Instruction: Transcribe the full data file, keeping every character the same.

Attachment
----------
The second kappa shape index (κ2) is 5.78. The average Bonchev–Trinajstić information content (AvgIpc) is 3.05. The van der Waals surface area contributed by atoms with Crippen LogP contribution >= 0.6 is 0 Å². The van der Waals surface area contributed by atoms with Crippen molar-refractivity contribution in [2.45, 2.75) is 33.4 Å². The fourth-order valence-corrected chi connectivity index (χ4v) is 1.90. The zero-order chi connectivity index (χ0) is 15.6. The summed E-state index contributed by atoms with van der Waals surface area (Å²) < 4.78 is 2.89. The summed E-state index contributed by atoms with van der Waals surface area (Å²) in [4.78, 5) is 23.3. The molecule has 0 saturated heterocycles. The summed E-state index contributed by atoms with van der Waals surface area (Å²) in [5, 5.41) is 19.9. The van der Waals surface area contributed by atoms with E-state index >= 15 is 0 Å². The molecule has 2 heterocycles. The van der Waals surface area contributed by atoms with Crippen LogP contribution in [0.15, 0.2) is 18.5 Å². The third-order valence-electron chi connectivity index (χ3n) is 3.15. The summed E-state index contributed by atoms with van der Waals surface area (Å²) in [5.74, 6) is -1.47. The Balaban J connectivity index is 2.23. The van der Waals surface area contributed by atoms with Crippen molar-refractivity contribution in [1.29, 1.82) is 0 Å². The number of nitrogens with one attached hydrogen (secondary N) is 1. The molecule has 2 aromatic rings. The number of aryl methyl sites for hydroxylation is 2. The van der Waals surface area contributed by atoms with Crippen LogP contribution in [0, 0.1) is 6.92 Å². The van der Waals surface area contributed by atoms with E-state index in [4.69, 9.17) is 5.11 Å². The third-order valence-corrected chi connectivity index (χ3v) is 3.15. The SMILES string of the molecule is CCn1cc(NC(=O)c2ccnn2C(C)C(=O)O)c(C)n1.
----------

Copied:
The second kappa shape index (κ2) is 5.78. The average Bonchev–Trinajstić information content (AvgIpc) is 3.05. The van der Waals surface area contributed by atoms with Crippen LogP contribution >= 0.6 is 0 Å². The van der Waals surface area contributed by atoms with Crippen molar-refractivity contribution in [2.45, 2.75) is 33.4 Å². The fourth-order valence-corrected chi connectivity index (χ4v) is 1.90. The zero-order chi connectivity index (χ0) is 15.6. The summed E-state index contributed by atoms with van der Waals surface area (Å²) < 4.78 is 2.89. The summed E-state index contributed by atoms with van der Waals surface area (Å²) in [4.78, 5) is 23.3. The molecule has 0 saturated heterocycles. The summed E-state index contributed by atoms with van der Waals surface area (Å²) in [5, 5.41) is 19.9. The van der Waals surface area contributed by atoms with E-state index >= 15 is 0 Å². The molecule has 2 heterocycles. The van der Waals surface area contributed by atoms with Crippen LogP contribution in [0.15, 0.2) is 18.5 Å². The third-order valence-electron chi connectivity index (χ3n) is 3.15. The summed E-state index contributed by atoms with van der Waals surface area (Å²) in [5.74, 6) is -1.47. The Balaban J connectivity index is 2.23. The van der Waals surface area contributed by atoms with Crippen molar-refractivity contribution in [1.29, 1.82) is 0 Å². The number of nitrogens with one attached hydrogen (secondary N) is 1. The molecule has 2 aromatic rings. The number of aryl methyl sites for hydroxylation is 2. The van der Waals surface area contributed by atoms with Crippen LogP contribution in [0, 0.1) is 6.92 Å². The van der Waals surface area contributed by atoms with E-state index in [4.69, 9.17) is 5.11 Å². The third-order valence-corrected chi connectivity index (χ3v) is 3.15. The SMILES string of the molecule is CCn1cc(NC(=O)c2ccnn2C(C)C(=O)O)c(C)n1.